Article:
They need to be sorted out and fired and sent off to do something more useful," he told journalists at the Cape Town Press Club. Klatzow was responding to a question on what needed to be done to rescue the laboratories, which have been heavily criticised in recent years for the length of time they take to process evidence.
"You need to make certain people pass a minimum standard test to get in there. And you need to make sure salaries are properly paid, so that anybody half decent is not immediately poached by industry," he said. "And you need to use common sense, and... employ people who are competent, and not people who meet whatever crazy criterion this country requires. " "I've just written a book, but I can't match the book written by the police. Forensic Science Northern Ireland: Senior scientist leaves job after inquiry. 13 June 2014Last updated at 12:30 ET By Julian O'Neill BBC News NI Forensic Science Northern Ireland is a government agency that provides "impartial forensic science to support justice" and carries out work on behalf of both the prosecution and defence in criminal cases A senior scientist at a government agency is to leave his post after an investigation by Northern Ireland's Department of Justice (DoJ).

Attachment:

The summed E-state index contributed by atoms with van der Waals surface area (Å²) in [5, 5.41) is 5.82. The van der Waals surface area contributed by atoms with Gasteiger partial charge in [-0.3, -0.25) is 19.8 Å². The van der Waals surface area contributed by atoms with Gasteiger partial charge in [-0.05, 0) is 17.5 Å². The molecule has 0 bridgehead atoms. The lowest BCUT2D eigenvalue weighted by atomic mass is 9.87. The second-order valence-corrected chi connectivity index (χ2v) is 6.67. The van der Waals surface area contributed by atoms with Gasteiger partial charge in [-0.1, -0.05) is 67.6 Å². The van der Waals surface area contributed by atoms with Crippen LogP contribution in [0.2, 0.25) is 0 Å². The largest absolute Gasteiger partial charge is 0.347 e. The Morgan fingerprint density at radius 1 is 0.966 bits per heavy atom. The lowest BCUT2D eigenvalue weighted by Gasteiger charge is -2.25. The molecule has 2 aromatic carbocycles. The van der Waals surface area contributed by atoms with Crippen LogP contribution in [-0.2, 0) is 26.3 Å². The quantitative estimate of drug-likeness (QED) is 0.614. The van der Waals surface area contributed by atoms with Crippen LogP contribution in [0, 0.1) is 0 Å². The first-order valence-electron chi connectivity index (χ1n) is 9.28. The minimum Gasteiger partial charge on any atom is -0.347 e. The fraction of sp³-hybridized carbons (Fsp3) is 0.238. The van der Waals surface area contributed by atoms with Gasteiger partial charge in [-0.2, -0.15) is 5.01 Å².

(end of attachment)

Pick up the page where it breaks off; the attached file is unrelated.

It found that it was inappropriate for him to be co-owner of a laboratory business while employed at Forensic Science Northern Ireland (FSNI). The investigation said there was a potential conflict of interest and the scientist has chosen to retire early. The DoJ began an investigation after a complaint from a commercial company. Whistleblower The report will be sent to the Audit Office, but Justice Minister David Ford said two contracts awarded by FSNI had followed proper selection procedures.
"Why was it not properly registered in the first instance? " 'Never benefited' Error Rates – Limitations and Realities | SciTech Connect. How do you define error rate? This is the first question on a forensic science survey and one of the five flexible Daubert factors considered in the admission of scientific evidence. The American Academy of Forensic Sciences (AAFS) Section officers were sent a brief survey exploring error rates – what they are and how they use them. The eleven sections of the AAFS were asked to apply questions about establishing error rates to each forensic specialty area.
These eleven AAFS sections include: Criminalistics, Digital & Multimedia Sciences, Engineering Sciences, General, Jurisprudence, Odontology, Pathology/Biology, Physical Anthropology, Psychiatry & Behavioral Science, Questioned Documents, and Toxicology. Responses varied, but none of the AAFS respondents had a personal error rate. Only one section refused to participate in the project. Do forensic scientists have error rates? Inspired by the mystery surrounding error rates in forensic science, I decided to ask the practitioners. Op-Ed: DNA laboratory fraud revealed in Amanda Knox case (Includes interview) New information in the Meredith Kercher Murder case has now emerged alleging that Patrizia Stefanoni, the lab technician responsible for DNA testing on behalf of the prosecution, committed scientific misconduct by suppressing data from faulty equipment and falsifying evidence in order to support the prosecution’s case.